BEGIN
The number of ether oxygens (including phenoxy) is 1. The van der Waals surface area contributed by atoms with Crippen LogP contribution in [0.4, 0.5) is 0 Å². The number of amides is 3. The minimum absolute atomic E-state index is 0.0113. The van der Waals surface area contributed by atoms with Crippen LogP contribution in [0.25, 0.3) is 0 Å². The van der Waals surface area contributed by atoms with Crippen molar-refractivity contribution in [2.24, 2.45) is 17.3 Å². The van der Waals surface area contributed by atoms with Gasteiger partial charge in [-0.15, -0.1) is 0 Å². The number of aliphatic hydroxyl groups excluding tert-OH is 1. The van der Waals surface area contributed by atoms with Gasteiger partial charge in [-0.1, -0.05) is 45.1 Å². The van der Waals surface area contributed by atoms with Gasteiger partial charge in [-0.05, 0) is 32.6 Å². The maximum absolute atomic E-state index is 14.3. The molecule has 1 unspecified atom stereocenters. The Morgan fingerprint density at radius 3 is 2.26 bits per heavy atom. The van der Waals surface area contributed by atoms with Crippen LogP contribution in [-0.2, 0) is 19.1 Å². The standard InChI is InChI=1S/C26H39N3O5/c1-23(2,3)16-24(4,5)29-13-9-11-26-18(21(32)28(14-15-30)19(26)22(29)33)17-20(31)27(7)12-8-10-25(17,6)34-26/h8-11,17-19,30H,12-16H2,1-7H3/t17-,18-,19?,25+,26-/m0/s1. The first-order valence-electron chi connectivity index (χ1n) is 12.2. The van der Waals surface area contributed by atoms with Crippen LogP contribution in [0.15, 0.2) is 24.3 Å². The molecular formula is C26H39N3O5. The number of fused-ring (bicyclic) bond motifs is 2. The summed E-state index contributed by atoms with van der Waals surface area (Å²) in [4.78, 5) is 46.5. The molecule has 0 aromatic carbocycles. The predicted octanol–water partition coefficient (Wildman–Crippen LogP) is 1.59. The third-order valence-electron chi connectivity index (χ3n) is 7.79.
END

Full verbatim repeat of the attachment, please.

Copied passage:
The number of ether oxygens (including phenoxy) is 1. The van der Waals surface area contributed by atoms with Crippen LogP contribution in [0.4, 0.5) is 0 Å². The number of amides is 3. The minimum absolute atomic E-state index is 0.0113. The van der Waals surface area contributed by atoms with Crippen LogP contribution in [0.25, 0.3) is 0 Å². The van der Waals surface area contributed by atoms with Crippen molar-refractivity contribution in [2.24, 2.45) is 17.3 Å². The van der Waals surface area contributed by atoms with Gasteiger partial charge in [-0.15, -0.1) is 0 Å². The number of aliphatic hydroxyl groups excluding tert-OH is 1. The van der Waals surface area contributed by atoms with Gasteiger partial charge in [-0.1, -0.05) is 45.1 Å². The van der Waals surface area contributed by atoms with Gasteiger partial charge in [-0.05, 0) is 32.6 Å². The maximum absolute atomic E-state index is 14.3. The molecule has 1 unspecified atom stereocenters. The Morgan fingerprint density at radius 3 is 2.26 bits per heavy atom. The van der Waals surface area contributed by atoms with Crippen LogP contribution in [-0.2, 0) is 19.1 Å². The standard InChI is InChI=1S/C26H39N3O5/c1-23(2,3)16-24(4,5)29-13-9-11-26-18(21(32)28(14-15-30)19(26)22(29)33)17-20(31)27(7)12-8-10-25(17,6)34-26/h8-11,17-19,30H,12-16H2,1-7H3/t17-,18-,19?,25+,26-/m0/s1. The first-order valence-electron chi connectivity index (χ1n) is 12.2. The van der Waals surface area contributed by atoms with Crippen LogP contribution in [0.15, 0.2) is 24.3 Å². The molecular formula is C26H39N3O5. The number of fused-ring (bicyclic) bond motifs is 2. The summed E-state index contributed by atoms with van der Waals surface area (Å²) in [4.78, 5) is 46.5. The molecule has 0 aromatic carbocycles. The predicted octanol–water partition coefficient (Wildman–Crippen LogP) is 1.59. The third-order valence-electron chi connectivity index (χ3n) is 7.79.